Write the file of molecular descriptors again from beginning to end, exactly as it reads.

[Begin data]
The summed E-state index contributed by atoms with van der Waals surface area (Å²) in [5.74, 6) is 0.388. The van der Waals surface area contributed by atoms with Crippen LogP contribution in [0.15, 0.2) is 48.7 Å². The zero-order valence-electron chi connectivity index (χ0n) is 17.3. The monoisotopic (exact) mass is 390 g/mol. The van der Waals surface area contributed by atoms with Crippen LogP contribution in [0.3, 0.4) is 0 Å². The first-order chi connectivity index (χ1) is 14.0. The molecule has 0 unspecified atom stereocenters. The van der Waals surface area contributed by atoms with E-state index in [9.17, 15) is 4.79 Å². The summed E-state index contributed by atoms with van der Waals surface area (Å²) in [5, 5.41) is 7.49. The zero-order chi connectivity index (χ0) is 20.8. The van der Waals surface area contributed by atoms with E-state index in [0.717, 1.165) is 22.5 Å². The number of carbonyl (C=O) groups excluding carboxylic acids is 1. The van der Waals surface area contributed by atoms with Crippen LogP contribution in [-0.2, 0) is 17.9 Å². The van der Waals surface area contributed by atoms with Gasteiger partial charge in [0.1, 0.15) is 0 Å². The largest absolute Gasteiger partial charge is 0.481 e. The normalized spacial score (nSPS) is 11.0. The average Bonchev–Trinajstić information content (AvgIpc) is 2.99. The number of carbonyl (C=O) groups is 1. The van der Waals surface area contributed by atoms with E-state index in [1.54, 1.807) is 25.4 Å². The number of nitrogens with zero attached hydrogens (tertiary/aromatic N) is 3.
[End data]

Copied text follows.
The summed E-state index contributed by atoms with van der Waals surface area (Å²) in [5.74, 6) is 0.388. The van der Waals surface area contributed by atoms with Crippen LogP contribution in [0.15, 0.2) is 48.7 Å². The zero-order valence-electron chi connectivity index (χ0n) is 17.3. The monoisotopic (exact) mass is 390 g/mol. The van der Waals surface area contributed by atoms with Crippen LogP contribution in [0.3, 0.4) is 0 Å². The first-order chi connectivity index (χ1) is 14.0. The molecule has 0 unspecified atom stereocenters. The van der Waals surface area contributed by atoms with E-state index in [9.17, 15) is 4.79 Å². The summed E-state index contributed by atoms with van der Waals surface area (Å²) in [5, 5.41) is 7.49. The zero-order chi connectivity index (χ0) is 20.8. The van der Waals surface area contributed by atoms with E-state index in [0.717, 1.165) is 22.5 Å². The number of carbonyl (C=O) groups excluding carboxylic acids is 1. The van der Waals surface area contributed by atoms with Crippen LogP contribution in [-0.2, 0) is 17.9 Å². The van der Waals surface area contributed by atoms with Gasteiger partial charge in [0.1, 0.15) is 0 Å². The largest absolute Gasteiger partial charge is 0.481 e. The normalized spacial score (nSPS) is 11.0. The average Bonchev–Trinajstić information content (AvgIpc) is 2.99. The number of carbonyl (C=O) groups is 1. The van der Waals surface area contributed by atoms with E-state index in [1.54, 1.807) is 25.4 Å². The number of nitrogens with zero attached hydrogens (tertiary/aromatic N) is 3.